Experts have advised companies to incorporate climate change into risk management, as the adverse change in weather and temperature is set to increase over the next five years.
The experts stated this during a recent webinar themed “managing emerging risks efficiently and effectively,” organised by the Risk Management Association of Nigeria (RIMAN) in conjunction with Ernst & Young (EY), a consulting firm.
The Intergovernmental Panel on Climate Change (IPCC) in its most recent report shows that climate change is presently affecting every part of the globe and more consequences are on the way if not well managed.
With just 1.1 degrees Celsius of warming, climate change is already causing widespread disruption in every region of the world.
Extreme heatwaves and drought threaten the livelihood of millions of people. Today, half the global population faces water insecurity at least one month per year.
Eunice Sampson, director, climate change and sustainability, EY West Africa, mentioned how environmental risks such as flooding, tsunamis, heatwaves can crumble a business.
Sampson also pointed out that it’s important for risk management companies to support clients in building capacity and also taking climate responsibility.
Mark Watson, deputy leader, America’s FSO Centre for Board Matters, stated that climate risk is third on the list of emerging risks this year and will be number one in the next couple of months.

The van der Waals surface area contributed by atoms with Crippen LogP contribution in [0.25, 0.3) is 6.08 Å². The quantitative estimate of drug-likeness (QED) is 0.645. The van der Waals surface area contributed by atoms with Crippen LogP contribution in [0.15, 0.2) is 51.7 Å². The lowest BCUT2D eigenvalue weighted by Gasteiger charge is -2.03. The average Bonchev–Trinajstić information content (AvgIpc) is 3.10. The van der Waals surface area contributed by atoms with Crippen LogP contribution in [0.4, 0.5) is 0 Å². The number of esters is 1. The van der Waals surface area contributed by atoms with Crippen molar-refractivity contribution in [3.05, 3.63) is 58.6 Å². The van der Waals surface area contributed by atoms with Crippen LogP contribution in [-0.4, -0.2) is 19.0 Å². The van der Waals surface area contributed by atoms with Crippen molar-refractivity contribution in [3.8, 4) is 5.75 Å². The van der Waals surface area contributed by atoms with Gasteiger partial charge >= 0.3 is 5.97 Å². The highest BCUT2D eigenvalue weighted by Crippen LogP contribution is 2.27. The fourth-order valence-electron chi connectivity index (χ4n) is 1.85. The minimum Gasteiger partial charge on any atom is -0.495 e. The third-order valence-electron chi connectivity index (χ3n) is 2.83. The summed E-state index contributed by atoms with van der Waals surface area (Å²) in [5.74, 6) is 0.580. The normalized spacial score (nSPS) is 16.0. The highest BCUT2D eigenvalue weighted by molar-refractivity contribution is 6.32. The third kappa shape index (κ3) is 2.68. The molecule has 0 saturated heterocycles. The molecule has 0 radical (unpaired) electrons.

Extreme weather events such as typhoons, cyclones, earthquakes to mild weather occurrences like heat waves, intense rain, and flooding have financial consequences. For instance, heat-related mortality will increase while labour productivity decreases, so people will not be able to work harder to overcome drought-related losses.
The IPCC report, released last August, says that even temporarily, much more severe, often irreversible effects of climate change will occur, such as stronger storms, longer heatwaves and droughts, more extreme precipitation, rapid sea-level rise, loss of Arctic sea ice and ice sheets, thawing permafrost and more.
Gregory Jobome, chief risk officer, Access Bank plc, said “companies should ensure to capture environmental risk in their KPI’s and hold various teams accountable for climate risk.”
Cybersecurity and digital risk was the second largest emerging risk
Ezekiel Oseni, president of RIMAN and chief risk officer, Bank of Industry, identified cyber security as another emerging risk that needed to be mitigated.
“This can be done by educating staff on cybercrime, installing good antiviruses and firewalls, and a cyber-security awareness campaign by the risk management team,” Oseni said.